- Newsworthy. Does your idea piggyback off of current news and events? Good!
- Opinion-Oriented. Is your idea different, specific, researched? Good!
- How-To. Advice pieces represent the most common type of pitch I get. Most of the time, submissions are general and generic. Again, the criteria above will help determine a how-to article’s potential. Also, think about couching your story in a real-life success story that takes readers on a journey through a problem, action or solution, and outcome. That will help people envision how they might be able to address similar challenges at their organizations.
- Why You? Can plenty of other people write this article as well as you can? I hope not. Tell me why you are the ideal writer for your story.
Other Important Points
- This Is Major. Be willing to work with me. We both have the same goals. We both want your writing to shine and to provide value to readers. My edits are always suggestions, not mandates; you should always feel comfortable challenging me. I promise that as long as we both keep open minds and remain the professionals we are, the end result will be great.
- Original Content. All work must be original. We do not re-publish content. However, you are free to re-publish your ERE.net article on your or your company’s website, but not elsewhere. (Full details are in an author agreement that we will ask you to sign should we decide to publish your work.)
- Format. A byline, prose article is the most common format, but we can also explore doing an interview to transform into an editorial Q&A, as well as pod- and webcasts. (Additionally, we have an amazing webinar program. Please reach out to Josh Jones to learn more.)
- Length. If it takes you 500 words to tell your story, nice! If takes you 1,500 words to tell your story, also nice! The actual length of your piece is less important than how readers feel reading it.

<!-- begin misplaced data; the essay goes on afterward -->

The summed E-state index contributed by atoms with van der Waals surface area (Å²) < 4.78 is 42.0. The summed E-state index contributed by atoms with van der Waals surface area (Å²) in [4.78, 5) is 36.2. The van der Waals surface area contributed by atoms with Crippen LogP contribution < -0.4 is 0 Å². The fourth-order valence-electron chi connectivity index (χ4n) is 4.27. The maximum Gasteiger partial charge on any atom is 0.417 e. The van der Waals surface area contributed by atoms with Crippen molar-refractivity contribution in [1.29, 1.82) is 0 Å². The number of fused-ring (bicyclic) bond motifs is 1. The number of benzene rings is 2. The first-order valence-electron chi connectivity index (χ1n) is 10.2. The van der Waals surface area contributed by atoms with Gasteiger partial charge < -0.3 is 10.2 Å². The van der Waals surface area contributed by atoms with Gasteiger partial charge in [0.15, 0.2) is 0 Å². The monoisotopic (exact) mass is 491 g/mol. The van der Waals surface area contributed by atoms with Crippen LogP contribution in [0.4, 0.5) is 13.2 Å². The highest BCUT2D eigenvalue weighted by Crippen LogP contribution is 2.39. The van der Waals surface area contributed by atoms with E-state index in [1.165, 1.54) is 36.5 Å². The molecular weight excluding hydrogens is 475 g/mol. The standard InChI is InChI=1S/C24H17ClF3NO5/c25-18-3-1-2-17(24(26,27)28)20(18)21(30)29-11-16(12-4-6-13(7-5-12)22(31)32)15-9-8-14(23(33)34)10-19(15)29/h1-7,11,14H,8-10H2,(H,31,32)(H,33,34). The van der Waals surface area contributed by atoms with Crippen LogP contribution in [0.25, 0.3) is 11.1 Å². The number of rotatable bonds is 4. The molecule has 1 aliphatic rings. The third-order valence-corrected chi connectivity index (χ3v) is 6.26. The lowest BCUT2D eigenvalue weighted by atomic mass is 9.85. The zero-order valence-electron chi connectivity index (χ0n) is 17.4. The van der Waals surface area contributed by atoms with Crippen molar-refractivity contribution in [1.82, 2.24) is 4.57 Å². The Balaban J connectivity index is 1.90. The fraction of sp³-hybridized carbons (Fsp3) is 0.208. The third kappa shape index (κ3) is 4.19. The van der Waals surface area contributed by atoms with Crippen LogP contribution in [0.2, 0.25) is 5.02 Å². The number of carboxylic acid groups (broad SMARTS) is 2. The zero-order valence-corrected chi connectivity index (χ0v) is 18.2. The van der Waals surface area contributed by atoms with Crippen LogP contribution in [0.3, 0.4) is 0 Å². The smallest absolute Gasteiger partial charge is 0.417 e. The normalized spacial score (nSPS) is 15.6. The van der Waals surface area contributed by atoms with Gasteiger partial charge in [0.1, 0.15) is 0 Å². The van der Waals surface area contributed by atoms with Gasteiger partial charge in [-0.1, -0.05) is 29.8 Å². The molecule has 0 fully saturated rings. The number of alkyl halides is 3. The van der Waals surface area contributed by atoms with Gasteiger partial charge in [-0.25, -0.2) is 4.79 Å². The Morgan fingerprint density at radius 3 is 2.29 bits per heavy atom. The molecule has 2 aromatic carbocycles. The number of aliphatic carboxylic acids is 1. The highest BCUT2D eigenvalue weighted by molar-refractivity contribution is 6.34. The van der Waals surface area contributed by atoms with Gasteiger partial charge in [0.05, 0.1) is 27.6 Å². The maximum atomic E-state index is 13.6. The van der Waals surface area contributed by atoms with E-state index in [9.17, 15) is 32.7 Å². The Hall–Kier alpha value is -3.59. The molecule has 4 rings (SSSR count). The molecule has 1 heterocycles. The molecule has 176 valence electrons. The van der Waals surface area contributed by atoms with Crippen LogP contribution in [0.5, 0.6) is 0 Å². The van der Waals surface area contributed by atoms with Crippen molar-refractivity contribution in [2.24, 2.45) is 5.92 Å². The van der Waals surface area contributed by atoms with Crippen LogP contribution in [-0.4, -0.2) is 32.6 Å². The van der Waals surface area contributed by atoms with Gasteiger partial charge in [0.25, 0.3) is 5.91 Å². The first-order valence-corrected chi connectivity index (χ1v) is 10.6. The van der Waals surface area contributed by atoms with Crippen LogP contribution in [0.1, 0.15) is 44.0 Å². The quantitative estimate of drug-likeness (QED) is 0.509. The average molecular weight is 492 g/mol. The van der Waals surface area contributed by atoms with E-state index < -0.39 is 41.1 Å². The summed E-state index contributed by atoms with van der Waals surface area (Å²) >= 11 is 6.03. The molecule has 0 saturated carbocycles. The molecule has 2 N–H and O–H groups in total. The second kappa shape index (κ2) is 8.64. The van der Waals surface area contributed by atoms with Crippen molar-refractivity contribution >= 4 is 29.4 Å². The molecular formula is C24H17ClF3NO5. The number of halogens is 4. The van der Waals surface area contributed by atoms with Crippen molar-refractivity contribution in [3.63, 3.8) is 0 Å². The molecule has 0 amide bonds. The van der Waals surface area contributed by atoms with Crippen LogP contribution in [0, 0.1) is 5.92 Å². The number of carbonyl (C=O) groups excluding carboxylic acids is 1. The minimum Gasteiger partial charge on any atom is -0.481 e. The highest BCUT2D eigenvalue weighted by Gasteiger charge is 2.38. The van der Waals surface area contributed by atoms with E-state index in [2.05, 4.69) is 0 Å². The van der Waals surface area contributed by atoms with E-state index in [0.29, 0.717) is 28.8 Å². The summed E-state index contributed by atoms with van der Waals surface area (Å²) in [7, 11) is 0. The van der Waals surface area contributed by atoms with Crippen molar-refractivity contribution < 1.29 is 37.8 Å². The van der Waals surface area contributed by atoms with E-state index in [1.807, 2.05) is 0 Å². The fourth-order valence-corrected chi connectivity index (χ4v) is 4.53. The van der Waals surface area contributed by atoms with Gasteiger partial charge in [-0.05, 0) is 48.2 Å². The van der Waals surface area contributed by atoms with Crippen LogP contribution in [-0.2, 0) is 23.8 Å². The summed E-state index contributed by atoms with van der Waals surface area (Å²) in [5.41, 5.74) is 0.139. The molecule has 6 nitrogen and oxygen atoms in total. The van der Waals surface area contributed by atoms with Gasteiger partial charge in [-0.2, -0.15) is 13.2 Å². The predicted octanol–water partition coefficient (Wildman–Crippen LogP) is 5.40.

- Payment. You mean getting to work with me isn’t reward enough? Of course it is!
- Audience Engagement. We’ll promote your article. We’d love for you to do the same on your social channels with the #ere hashtag. If you have a LinkedIn blog, we recommend posting the first three paragraphs of your article there, and then adding a link to click over to the rest of the story. Additionally, we encourage you to respond to reader comments on the site to nurture conversation.
Speaking at an ERE Conference
Got a great idea for a presentation at a conference? Please pitch it to me at firstname.lastname@example.org. We accept submissions on a rolling basis for our two annual conferences (in April and October). Here’s what you need to know:
We look mainly for in-house TA practitioners to lead sessions. Most of our attendees are themselves practitioners, and they love hearing from their peers about ways to improve professionally and personally.
And while we welcome speaking submissions from anyone, standards for vendors and other non-practitioners are different — that is, there must be a very compelling reason (presentation of proprietary research, for instance) for us to choose someone other than a practitioner to lead a talk.
Ultimately, our conference attendees really appreciate that, as former ERE.net editor Todd Raphael points out, “We’re not a software company looking to put a conference on. Not that there’s anything wrong with that. We’re not putting on our event to subtly push a recruiting-technology product. We’re not beholden to any one vendor.” Put otherwise, no speaker has paid for the mic at ERE.